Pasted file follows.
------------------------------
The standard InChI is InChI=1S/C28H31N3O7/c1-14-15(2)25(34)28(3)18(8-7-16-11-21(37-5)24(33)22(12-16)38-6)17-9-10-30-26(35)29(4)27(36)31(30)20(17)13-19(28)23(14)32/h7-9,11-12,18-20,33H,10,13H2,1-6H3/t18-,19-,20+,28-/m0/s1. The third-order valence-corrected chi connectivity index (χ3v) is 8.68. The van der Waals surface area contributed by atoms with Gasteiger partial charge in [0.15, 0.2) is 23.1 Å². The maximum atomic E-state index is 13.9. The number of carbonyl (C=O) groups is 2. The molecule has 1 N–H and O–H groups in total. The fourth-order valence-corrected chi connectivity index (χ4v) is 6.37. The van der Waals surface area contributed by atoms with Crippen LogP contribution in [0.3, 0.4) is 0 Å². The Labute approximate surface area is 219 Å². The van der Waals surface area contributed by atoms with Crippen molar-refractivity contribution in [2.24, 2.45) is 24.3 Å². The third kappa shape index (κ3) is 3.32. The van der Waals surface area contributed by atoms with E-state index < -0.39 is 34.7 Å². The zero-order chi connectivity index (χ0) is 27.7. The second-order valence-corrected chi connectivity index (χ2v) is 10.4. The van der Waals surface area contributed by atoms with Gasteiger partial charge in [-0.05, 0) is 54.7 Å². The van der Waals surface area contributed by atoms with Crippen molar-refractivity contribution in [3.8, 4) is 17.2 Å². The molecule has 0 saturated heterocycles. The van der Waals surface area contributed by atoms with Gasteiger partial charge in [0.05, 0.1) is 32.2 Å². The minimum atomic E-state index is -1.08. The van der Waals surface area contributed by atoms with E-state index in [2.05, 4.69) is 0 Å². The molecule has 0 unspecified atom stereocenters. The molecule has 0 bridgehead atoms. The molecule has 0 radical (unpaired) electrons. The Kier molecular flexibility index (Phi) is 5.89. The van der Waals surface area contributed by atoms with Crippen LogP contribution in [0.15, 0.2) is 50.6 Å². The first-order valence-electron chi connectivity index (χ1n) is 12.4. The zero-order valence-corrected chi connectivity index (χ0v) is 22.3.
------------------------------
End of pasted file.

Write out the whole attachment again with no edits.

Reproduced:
The standard InChI is InChI=1S/C28H31N3O7/c1-14-15(2)25(34)28(3)18(8-7-16-11-21(37-5)24(33)22(12-16)38-6)17-9-10-30-26(35)29(4)27(36)31(30)20(17)13-19(28)23(14)32/h7-9,11-12,18-20,33H,10,13H2,1-6H3/t18-,19-,20+,28-/m0/s1. The third-order valence-corrected chi connectivity index (χ3v) is 8.68. The van der Waals surface area contributed by atoms with Gasteiger partial charge in [0.15, 0.2) is 23.1 Å². The maximum atomic E-state index is 13.9. The number of carbonyl (C=O) groups is 2. The molecule has 1 N–H and O–H groups in total. The fourth-order valence-corrected chi connectivity index (χ4v) is 6.37. The van der Waals surface area contributed by atoms with Crippen LogP contribution in [0.3, 0.4) is 0 Å². The Labute approximate surface area is 219 Å². The van der Waals surface area contributed by atoms with Crippen molar-refractivity contribution in [2.24, 2.45) is 24.3 Å². The third kappa shape index (κ3) is 3.32. The van der Waals surface area contributed by atoms with E-state index < -0.39 is 34.7 Å². The zero-order chi connectivity index (χ0) is 27.7. The second-order valence-corrected chi connectivity index (χ2v) is 10.4. The van der Waals surface area contributed by atoms with Gasteiger partial charge in [-0.05, 0) is 54.7 Å². The van der Waals surface area contributed by atoms with Crippen molar-refractivity contribution in [3.8, 4) is 17.2 Å². The molecule has 0 saturated heterocycles. The van der Waals surface area contributed by atoms with Gasteiger partial charge in [0.05, 0.1) is 32.2 Å². The minimum atomic E-state index is -1.08. The van der Waals surface area contributed by atoms with E-state index in [2.05, 4.69) is 0 Å². The molecule has 0 unspecified atom stereocenters. The molecule has 0 bridgehead atoms. The molecule has 0 radical (unpaired) electrons. The Kier molecular flexibility index (Phi) is 5.89. The van der Waals surface area contributed by atoms with Crippen LogP contribution in [0.15, 0.2) is 50.6 Å². The first-order valence-electron chi connectivity index (χ1n) is 12.4. The zero-order valence-corrected chi connectivity index (χ0v) is 22.3.